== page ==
Love Is An Action Verb

Focus Scripture – Matthew 5:43-48 (NKJV)

Through the Word of God, Jesus is still speaking. Jesus challenged the powers of his day by presenting to them a radically different way of relating to each other. He invited his listeners into relationships that weren’t directed by existing political structures. The kind of relationships Jesus preached about went beyond the letter of the law and promoted actions that transform, redeem, and create new life and new circumstances. In the context described by Jesus, love becomes an action verb. L-o-v-e becomes A-G-A-P-E — What we’re talking about here is Agape love.

Agape can be defined as the selfless love of one person for another, especially love that is spiritual or divine. Scripture tells us to love our neighbor as well as our enemies, although members of specific segments of the present-day population don’t seem to know the difference between neighbors and enemies.

Loving neighbors means treating all people with dignity and respect due to all human beings. Loving neighbors means looking for the good in people, not finding ways to diminish their character. Loving neighbors means building bridges, not building walls. It means providing for those who are troubled, not closing mental health clinics. It means providing for the sick, not abolishing healthcare for more than 20 million people. Loving neighbors means welcoming refugees who seek asylum, not canceling visas and closing borders. When it comes to loving our neighbors, Jesus applies such agape love to everyone, everywhere.  That includes our so-called enemies.

Now let’s be critical. Let’s be clear. Who is the enemy? In Old Testament times, it may have been a simple matter to distinguish between enemies and friends.  I pose this question to you: In the present day, are we looking for the enemy in all the wrong places? Is the enemy a blight on the social landscape that keeps people enmeshed in poverty, joblessness, poor education, mental illness, violence, hopelessness, and despair. Is the real enemy a person, a group, a system, or an ideology? Is the enemy some character flaw that lies deep within each of us? Shall we blame those who suffer, or shall we do something to alleviate the suffering? You get the picture.

We infer from Jesus’ message that love should be extended to all individuals regardless of class, gender, race, ethnicity, sexual orientation, and religious affiliation. Scripture says to “love your enemies” (5:44).  And when we do that, the whole structure of “neighbor”, as opposed to “enemy”, is dismantled. Instead of allies and foes, we’re merely left with human beings, all of whom are children of the Most High God trying to live together in community.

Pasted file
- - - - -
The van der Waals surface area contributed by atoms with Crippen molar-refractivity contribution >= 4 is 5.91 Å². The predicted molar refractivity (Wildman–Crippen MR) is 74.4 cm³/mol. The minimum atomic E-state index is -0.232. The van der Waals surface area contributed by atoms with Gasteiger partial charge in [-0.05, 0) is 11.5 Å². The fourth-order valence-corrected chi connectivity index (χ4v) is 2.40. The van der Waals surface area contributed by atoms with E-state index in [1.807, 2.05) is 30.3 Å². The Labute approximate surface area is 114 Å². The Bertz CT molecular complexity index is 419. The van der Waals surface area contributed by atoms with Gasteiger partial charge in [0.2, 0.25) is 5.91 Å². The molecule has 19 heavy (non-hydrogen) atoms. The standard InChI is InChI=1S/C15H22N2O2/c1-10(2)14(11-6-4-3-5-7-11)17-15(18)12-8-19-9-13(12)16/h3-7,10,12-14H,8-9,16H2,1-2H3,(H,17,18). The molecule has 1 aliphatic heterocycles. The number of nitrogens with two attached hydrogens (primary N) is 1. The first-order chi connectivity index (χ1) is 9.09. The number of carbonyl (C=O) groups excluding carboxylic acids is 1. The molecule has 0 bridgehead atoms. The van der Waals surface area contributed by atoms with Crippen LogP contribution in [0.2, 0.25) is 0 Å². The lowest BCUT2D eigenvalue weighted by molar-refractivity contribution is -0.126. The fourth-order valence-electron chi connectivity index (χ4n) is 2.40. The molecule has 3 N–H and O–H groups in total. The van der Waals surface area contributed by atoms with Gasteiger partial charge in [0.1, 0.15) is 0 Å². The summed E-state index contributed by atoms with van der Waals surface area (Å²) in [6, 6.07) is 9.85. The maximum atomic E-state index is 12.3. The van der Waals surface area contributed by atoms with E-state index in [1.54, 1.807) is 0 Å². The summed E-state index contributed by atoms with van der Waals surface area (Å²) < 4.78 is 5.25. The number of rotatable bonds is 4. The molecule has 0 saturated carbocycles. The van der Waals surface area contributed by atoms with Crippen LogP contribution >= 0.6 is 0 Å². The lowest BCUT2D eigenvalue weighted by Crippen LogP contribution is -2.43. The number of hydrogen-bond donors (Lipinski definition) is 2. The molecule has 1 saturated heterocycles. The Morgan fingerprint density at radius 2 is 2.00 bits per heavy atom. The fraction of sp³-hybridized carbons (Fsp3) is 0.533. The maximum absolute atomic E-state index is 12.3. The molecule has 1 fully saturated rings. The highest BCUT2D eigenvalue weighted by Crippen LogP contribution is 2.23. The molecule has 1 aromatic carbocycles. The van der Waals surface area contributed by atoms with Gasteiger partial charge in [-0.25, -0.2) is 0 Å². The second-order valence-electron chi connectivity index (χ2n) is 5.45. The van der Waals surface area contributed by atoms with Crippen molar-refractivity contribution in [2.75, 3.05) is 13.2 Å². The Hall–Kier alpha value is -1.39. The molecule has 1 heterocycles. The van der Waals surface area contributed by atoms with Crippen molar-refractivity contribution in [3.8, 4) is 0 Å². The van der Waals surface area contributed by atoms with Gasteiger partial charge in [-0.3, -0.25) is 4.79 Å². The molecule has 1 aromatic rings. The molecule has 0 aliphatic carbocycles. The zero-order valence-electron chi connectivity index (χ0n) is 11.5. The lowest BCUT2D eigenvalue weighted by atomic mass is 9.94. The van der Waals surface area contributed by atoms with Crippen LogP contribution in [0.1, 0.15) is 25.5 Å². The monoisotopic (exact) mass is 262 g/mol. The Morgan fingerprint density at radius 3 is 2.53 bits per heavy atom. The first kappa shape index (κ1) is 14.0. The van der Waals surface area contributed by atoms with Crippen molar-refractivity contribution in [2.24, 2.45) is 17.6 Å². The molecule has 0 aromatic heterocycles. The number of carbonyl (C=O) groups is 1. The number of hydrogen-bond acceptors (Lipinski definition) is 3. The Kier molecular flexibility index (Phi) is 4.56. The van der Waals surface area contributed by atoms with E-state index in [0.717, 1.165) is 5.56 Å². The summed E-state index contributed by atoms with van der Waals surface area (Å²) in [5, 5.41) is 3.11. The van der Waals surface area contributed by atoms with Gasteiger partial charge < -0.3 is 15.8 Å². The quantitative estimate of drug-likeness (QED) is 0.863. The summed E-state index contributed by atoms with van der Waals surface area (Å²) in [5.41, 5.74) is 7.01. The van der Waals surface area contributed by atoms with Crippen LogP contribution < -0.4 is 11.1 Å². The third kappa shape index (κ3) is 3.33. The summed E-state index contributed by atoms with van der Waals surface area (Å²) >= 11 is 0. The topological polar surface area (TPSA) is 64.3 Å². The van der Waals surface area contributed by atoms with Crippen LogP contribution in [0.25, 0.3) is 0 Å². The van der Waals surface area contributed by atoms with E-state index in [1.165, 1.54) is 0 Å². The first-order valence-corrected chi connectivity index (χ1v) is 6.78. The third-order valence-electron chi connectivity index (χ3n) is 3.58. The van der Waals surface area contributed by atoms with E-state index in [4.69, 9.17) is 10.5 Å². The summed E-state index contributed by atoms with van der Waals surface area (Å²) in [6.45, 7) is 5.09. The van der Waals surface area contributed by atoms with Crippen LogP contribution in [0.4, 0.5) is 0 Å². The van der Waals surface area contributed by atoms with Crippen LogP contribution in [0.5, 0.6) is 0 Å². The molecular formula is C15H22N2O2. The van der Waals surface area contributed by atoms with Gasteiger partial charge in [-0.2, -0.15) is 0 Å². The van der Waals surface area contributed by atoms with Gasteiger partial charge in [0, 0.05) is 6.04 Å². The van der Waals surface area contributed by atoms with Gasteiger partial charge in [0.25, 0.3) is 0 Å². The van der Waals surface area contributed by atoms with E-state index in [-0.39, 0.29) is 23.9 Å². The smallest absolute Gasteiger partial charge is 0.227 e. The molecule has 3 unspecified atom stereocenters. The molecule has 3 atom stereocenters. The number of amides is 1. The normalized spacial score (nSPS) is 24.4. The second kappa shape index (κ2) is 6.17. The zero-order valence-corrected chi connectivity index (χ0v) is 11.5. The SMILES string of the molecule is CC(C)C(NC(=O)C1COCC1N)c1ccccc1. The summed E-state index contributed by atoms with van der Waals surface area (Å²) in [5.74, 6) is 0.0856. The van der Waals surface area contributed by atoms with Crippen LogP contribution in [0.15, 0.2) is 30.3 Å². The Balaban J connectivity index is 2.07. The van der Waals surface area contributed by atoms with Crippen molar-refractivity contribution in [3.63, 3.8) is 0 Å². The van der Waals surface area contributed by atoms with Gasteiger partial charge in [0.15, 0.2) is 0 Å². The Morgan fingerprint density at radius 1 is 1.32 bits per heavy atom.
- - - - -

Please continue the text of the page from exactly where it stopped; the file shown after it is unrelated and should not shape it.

That raises at least two additional questions. What happens when people come together, listen to each other, and consider what is right for all? And, How do we work together to change the circumstances that give rise to societal dysfunction? Instead of pointing fingers of blame, we ought to be crying with one voice, “What we’re doing is not working, and it’s time to try something new!” To put it another way, we ought to be sitting across the table from each other and engaging in critical conversations, not just living by the letter of the law, as did the Pharisees.

Yeah, right! Some of you might be saying. We’ve been talking endlessly, yet nothing has changed. There have been too many forums already during which influential people have had their say, but there has been no follow-up. Many of us have been there – talk, talk, talk and nothing gets accomplished. I submit to you that our capacity to change depends on who’s at the table and what the process of communication entails.

I recently attended a panel discussion about African-American women past, present, and future. One of the panelists was Connie Lindsay, an executive vice-president of a prominent bank. Among other things, Ms. Lindsay specializes in social responsibility, global diversity, and inclusion. She contends that our old strategy of talking at each other needs to be changed – those unproductive practices need to DIE. D-I-E, an acronym standing for Diversity, Inclusion, and Equity.

First of all, the people sitting at the table have to represent Diversity. That is; they need to bring their unique opinions, experiences, and contextual ways of looking at the world. As you can imagine, when diversity exists at the table, the range of possibilities tends to increase because many viewpoints are present.

Now we have to ask: Is everyone at the table given a chance to express their unique perspectives? That’s where Inclusivity comes in. When inclusivity exists, the diverse people seated around the table are given a chance to speak! In other words, they are given a voice. That means that all of them have an opportunity to be included in the conversation.

But that’s still not enough, according to Ms. Lindsay. We need a third component, and that’s Equity. When equity is taken into consideration, not only do we have a range of opinions, all of which are included in the conversation. But also, everyone’s opinion is given equal value and therefore equitable consideration.

When Diversity, Inclusivity, and Equity become part of the process, the tables can be turned. Lopsided, one-size-fits-all solutions will DIE, and new pathways open up. I believe this is one of the lessons Jesus taught through the Sermon on the Mount. He opened people’s eyes to the fact that might does not make right. He introduced the possibility that the Pharisees needed to stop looking for enemies in all the wrong places.

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